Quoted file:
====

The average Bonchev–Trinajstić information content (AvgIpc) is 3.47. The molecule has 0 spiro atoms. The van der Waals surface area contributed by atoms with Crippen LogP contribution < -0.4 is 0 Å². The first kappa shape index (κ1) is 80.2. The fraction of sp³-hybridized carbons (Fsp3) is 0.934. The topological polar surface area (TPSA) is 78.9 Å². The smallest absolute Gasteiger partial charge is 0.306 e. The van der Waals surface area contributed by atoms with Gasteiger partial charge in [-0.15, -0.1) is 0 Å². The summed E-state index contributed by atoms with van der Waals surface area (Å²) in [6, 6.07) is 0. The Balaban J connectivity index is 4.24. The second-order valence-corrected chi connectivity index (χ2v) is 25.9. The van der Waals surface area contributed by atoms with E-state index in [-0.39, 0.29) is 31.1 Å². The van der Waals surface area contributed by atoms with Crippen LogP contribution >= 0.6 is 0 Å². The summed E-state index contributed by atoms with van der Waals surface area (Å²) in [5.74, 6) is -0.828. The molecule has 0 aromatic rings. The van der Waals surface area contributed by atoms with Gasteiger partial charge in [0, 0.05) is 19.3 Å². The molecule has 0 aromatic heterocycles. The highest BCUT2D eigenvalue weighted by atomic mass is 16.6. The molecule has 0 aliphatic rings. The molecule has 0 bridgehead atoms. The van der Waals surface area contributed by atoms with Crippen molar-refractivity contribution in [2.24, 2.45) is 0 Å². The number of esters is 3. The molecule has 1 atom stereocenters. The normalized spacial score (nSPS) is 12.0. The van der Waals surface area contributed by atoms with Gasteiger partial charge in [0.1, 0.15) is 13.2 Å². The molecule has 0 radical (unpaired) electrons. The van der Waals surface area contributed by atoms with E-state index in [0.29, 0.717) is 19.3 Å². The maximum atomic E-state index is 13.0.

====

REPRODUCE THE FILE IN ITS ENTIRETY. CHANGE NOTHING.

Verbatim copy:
The average Bonchev–Trinajstić information content (AvgIpc) is 3.47. The molecule has 0 spiro atoms. The van der Waals surface area contributed by atoms with Crippen LogP contribution < -0.4 is 0 Å². The first kappa shape index (κ1) is 80.2. The fraction of sp³-hybridized carbons (Fsp3) is 0.934. The topological polar surface area (TPSA) is 78.9 Å². The smallest absolute Gasteiger partial charge is 0.306 e. The van der Waals surface area contributed by atoms with Gasteiger partial charge in [-0.15, -0.1) is 0 Å². The summed E-state index contributed by atoms with van der Waals surface area (Å²) in [6, 6.07) is 0. The Balaban J connectivity index is 4.24. The second-order valence-corrected chi connectivity index (χ2v) is 25.9. The van der Waals surface area contributed by atoms with E-state index in [-0.39, 0.29) is 31.1 Å². The van der Waals surface area contributed by atoms with Crippen LogP contribution >= 0.6 is 0 Å². The summed E-state index contributed by atoms with van der Waals surface area (Å²) in [5.74, 6) is -0.828. The molecule has 0 aromatic rings. The van der Waals surface area contributed by atoms with Gasteiger partial charge in [0, 0.05) is 19.3 Å². The molecule has 0 aromatic heterocycles. The highest BCUT2D eigenvalue weighted by atomic mass is 16.6. The molecule has 0 aliphatic rings. The molecule has 0 bridgehead atoms. The van der Waals surface area contributed by atoms with Crippen molar-refractivity contribution in [2.24, 2.45) is 0 Å². The number of esters is 3. The molecule has 1 atom stereocenters. The normalized spacial score (nSPS) is 12.0. The van der Waals surface area contributed by atoms with Gasteiger partial charge in [0.1, 0.15) is 13.2 Å². The molecule has 0 radical (unpaired) electrons. The van der Waals surface area contributed by atoms with E-state index in [0.29, 0.717) is 19.3 Å². The maximum atomic E-state index is 13.0.